What Kind of Bread Was Used?
Whether the Lord's Supper occurred on Passover or the day before, the bread they used would have been unleavened bread, since all leaven had been purged from Jewish houses for a week prior to Passover -- the week-long feast of Unleavened Bread which culminated on Passover. In the Roman Catholic Church, altar breads must be made from wheat flour and water only (Code of Canon Law, Canon 924). Eastern Catholic and Orthodox churches use leavened bread made from wheat flour. Most Protestant churches don't have a rule about what kind of bread must be used for communion.
What Kind of Wine Was Used?
It wasn't until Dr. Thomas Bramwell Welch invented a way of pasteurizing and bottling grape juice in 1869 that it was possible to preserve grape juice without it fermenting. Since the grape harvest in Bible times would have taken place in September or October, wine drunk in March or April would have been fermented. Some Protestant denominations that had been part of the Temperance Movement in the early 20th century use grape juice for communion. Today it is often explained as a way not to tempt recovering alcoholics.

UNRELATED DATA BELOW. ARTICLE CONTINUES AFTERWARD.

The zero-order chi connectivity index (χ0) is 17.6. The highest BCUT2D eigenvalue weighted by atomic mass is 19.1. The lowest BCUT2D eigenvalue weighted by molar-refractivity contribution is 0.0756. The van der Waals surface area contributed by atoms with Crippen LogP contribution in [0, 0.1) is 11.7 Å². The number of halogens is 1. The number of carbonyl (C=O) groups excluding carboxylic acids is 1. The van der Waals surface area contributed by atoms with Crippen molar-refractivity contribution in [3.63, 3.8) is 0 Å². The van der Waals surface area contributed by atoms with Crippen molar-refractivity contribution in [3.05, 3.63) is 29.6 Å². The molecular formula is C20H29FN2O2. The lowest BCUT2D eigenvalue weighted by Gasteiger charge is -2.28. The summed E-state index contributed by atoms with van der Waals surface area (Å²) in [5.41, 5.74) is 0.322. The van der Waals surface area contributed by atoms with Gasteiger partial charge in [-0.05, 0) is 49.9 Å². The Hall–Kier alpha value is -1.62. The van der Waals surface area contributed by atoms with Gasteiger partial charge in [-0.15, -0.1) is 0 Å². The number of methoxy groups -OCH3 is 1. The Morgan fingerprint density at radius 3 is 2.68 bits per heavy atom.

How Is Christ Present in Communion?
Let me lay out the main theological differences at the outset and then leave them for more fruitful meditations. The differences occur in how a person interprets Jesus' words: "This is my body." Is the "is" literal or figurative? Is Jesus teaching an exact correspondence between the bread and his body, or a metaphorical relationship between the two?